The art of rowhouse deconstruction – saving materials and memories
A connoisseur of bricks savors a block of modest, working-class rowhouses being torn down in East Baltimore
Above: Max Pollock is blogging about the materials and artifacts he’s salvaging from the city’s past. (Danielle Sweeney)
Max Pollock can talk about bricks all day long.
The minutiae of forged clay building blocks – their composition, their history, their nomenclature – is his hobby, if not obsession. (He has a collection of more than 1,000 bricks, many on display in his Seton Hill rowhouse.)
The former urban planner is well suited to his job as manager of materials at Details Deconstruction, a nonprofit that is deconstructing (the term they prefer to demolishing) the 2300 block of Eager Street in East Baltimore’s Milton-Montford neighborhood.
The 35 rowhouses on the block, the oldest built in 1907, are now vacant and deteriorated and being taken apart.
After Details removes the houses, piece by piece, and sells the usable materials (primarily the bricks and structural lumber), Milton-Montford is set to get a new park. Details is a social enterprise initiative of Humanim funded by the city to take on the project.
“Our mission at Details is job creation and workforce training,” Pollock says. “Our workers are getting an entre to the construction trades.”
The political issues raised by the labor-intensive salvaging, razing and re-purposing of a once-occupied city block may be complex and sensitive, but Pollock finds satisfaction in his everyday part of the project: preserving the materials and the memories he finds there.
A Story of Home Life
To document the deconstruction process, Pollock created a blog called Baltimore Brick by Brick. The blog shares what the Details staff found inside the homes and records the history of the neighborhood.
Traditional demolition, he says, destroys a building in its entirety and tends to destroy its history as well.
“The act of deconstruction, however, slows you down,” he says. “A happy byproduct of deconstruction is that it shifts the narrative away from blight to the people who lived there. It brings humanity to the project.”
As Details disassembled the houses, they found items that the former occupants left behind – milk bottles, old newspapers, a piano, LPs, a high school girl’s journal and old Christmas decorations.
The blog even has a photo gallery of old wallpaper found peeling on the walls of the homes, its original appeal evident and some of its beauty still intact.
A Street of Residents
Pollock has done research on Milton-Montford, particularly the families of many ethnic groups who lived on the block at different points in its history.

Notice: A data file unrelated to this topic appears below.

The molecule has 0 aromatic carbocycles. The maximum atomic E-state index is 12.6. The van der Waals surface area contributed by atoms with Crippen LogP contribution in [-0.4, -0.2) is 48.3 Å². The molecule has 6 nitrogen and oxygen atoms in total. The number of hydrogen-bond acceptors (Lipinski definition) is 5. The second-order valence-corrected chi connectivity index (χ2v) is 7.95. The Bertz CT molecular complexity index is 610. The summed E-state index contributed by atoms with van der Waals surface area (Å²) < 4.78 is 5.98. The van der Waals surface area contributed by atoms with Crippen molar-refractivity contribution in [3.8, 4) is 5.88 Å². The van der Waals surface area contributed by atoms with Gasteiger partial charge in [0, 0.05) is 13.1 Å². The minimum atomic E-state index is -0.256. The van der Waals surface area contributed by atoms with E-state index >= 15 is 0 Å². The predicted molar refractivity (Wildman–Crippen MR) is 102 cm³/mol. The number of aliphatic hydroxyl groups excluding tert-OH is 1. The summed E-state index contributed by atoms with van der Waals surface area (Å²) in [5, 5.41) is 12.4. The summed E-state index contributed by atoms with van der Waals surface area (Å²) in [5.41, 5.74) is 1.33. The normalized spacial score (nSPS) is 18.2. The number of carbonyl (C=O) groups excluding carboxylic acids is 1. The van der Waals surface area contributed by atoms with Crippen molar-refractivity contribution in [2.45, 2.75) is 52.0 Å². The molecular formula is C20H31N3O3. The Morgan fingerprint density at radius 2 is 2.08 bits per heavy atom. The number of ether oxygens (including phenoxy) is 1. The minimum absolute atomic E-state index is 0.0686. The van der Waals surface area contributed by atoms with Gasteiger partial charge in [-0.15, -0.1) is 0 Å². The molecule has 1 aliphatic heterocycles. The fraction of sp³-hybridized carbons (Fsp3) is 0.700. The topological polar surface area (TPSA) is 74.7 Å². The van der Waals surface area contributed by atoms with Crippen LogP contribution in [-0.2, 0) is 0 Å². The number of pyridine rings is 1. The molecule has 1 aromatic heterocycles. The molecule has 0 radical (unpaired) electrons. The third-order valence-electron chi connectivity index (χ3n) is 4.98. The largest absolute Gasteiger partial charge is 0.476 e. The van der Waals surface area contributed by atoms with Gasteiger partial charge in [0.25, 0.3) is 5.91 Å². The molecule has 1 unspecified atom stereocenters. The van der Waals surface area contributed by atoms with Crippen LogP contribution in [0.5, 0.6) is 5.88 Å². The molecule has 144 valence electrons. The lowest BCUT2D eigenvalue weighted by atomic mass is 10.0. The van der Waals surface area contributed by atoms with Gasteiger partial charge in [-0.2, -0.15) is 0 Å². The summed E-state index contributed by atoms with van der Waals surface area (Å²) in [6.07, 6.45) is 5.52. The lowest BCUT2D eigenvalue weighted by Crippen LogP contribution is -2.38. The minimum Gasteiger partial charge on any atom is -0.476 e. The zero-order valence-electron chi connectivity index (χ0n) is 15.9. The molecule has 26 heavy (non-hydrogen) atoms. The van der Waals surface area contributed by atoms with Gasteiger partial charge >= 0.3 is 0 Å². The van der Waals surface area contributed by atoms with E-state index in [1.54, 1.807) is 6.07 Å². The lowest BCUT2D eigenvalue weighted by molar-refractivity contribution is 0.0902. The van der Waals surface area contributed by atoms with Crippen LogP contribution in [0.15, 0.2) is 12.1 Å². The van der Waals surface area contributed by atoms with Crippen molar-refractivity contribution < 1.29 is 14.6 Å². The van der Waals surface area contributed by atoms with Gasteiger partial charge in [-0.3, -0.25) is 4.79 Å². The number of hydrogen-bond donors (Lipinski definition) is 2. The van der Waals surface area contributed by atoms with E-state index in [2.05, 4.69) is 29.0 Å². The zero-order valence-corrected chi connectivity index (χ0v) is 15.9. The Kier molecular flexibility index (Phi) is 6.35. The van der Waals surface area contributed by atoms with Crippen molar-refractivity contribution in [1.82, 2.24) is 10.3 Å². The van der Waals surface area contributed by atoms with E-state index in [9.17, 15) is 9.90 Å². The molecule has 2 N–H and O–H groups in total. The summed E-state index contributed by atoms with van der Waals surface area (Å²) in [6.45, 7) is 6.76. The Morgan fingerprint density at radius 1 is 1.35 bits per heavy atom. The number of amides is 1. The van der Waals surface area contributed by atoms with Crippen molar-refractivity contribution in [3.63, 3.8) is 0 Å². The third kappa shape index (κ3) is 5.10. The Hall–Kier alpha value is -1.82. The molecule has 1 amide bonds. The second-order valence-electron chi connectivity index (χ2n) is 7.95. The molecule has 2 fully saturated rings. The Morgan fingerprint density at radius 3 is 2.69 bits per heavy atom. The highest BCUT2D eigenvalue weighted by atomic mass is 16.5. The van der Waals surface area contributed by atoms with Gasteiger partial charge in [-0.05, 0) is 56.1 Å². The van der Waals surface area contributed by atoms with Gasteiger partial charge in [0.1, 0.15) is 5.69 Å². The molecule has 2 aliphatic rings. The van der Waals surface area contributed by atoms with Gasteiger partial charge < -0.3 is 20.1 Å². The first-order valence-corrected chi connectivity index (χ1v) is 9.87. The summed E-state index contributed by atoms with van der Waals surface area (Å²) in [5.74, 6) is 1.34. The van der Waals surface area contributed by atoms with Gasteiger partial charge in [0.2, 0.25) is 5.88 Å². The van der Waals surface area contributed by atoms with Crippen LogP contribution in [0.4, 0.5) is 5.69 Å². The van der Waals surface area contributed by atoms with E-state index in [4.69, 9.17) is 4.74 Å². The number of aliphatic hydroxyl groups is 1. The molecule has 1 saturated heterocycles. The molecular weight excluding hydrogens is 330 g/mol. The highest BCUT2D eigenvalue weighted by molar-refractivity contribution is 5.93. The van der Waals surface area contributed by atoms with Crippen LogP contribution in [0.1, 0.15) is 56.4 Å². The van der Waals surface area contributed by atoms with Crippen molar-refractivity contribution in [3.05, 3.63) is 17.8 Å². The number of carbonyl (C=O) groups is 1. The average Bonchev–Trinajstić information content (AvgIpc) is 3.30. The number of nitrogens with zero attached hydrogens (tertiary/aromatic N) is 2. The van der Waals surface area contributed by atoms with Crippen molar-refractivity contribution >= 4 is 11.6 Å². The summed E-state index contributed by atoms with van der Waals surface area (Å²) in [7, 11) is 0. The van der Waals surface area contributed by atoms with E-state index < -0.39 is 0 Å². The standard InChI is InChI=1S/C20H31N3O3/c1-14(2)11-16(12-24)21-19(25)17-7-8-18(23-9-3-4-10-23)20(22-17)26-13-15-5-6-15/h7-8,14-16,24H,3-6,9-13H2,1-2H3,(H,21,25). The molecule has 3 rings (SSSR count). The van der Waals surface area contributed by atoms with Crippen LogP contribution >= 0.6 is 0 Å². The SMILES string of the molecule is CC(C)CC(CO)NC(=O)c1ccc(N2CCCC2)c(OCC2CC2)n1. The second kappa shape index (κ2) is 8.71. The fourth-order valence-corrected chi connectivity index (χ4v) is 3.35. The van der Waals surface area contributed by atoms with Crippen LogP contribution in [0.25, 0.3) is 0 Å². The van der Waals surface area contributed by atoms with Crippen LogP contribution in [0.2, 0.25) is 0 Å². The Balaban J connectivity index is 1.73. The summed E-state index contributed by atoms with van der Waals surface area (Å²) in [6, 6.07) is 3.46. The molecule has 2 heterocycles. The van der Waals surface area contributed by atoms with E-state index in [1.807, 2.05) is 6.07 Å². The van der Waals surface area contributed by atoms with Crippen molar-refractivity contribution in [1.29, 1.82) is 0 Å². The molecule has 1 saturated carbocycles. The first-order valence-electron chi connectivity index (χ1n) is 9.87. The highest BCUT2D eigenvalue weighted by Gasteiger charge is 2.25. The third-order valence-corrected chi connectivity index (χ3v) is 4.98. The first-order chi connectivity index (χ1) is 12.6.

Here is an excerpt from a blog entry for the home at 2410 Eager Street:
1940: James Trjnecky, an apprentice linesman with his wife, Rose, and son Jerome.
1930: Mary Hlubeck, a Czech widow who lived there with her two daughters, Anna and Mary. Mary did housework for a private family, and her daughter Anna worked as a salesperson at a dry goods store.
1920: Albert Smcrina, a Bohemian clothing wholesaler, along with his wife, Bessie, and daughter Mildred, lived in 2410.
1910: Frederic Thon, an osteopath, lived with his wife, Mary, a psychic healer.
Pollock also interviewed current residents of Eager Street area, who remember the block when it was a stable part of East Baltimore.
“Mrs. Mabel,” who moved to Eager St. in 1965 and now lives around the corner, told Pollock that the community took a turn for the worse in the late 1980s.
“This used to be a lively little neighborhood, and then we started having problems with drug dealers on the corners. People moved out, and most of the time people didn’t move back in,” she says.
“Landlords weren’t fixing the houses up. And then people would move out, drugs and stuff started moving in, and nobody really moving back into the neighborhood.”
The Formstone Scam
Details has salvaged about 40,000 bricks from the site, all “Baltimore Brick” by the Baltimore Brick Co., which Pollock says was among the best brick manufactured in the U.S.
“Baltimore Brick was of the highest quality because of good clay,” he says, pointing to the myth of city brick was shoddy and needed Formstone to protect it.
Pollock says this was a salesmen’s fib, if not flat-out lie.
“Sure, by the time Formstone salesmen were making their rounds in the 1940s and 1950s, a lot of row houses were old already and maybe needed re-pointing, but most Baltimore brick never needed protecting” from the much-maligned artificial stone.
Another high quality brick you find in Baltimore, he says, is Sparta brick. It was made in Central Ohio and has high iron content.
“When it was fired in the kiln, it got black spots on it. You see it in a lot of East Baltimore houses,” he says. “That brick will last forever.”
Pollock’s personal collection of bricks, each marked with the names of their various manufacturers, is mostly from the Hudson River Valley area.
To a brick collector, the region appears to be what the Rhone Valley is to wine lovers: “The Hudson is a brick hunter’s dream,” he says rhapsodically.
But good, interesting bricks are ubiquitous all over the U.S., including this city. “Once you start looking for them,” he beams, “you see them everywhere.”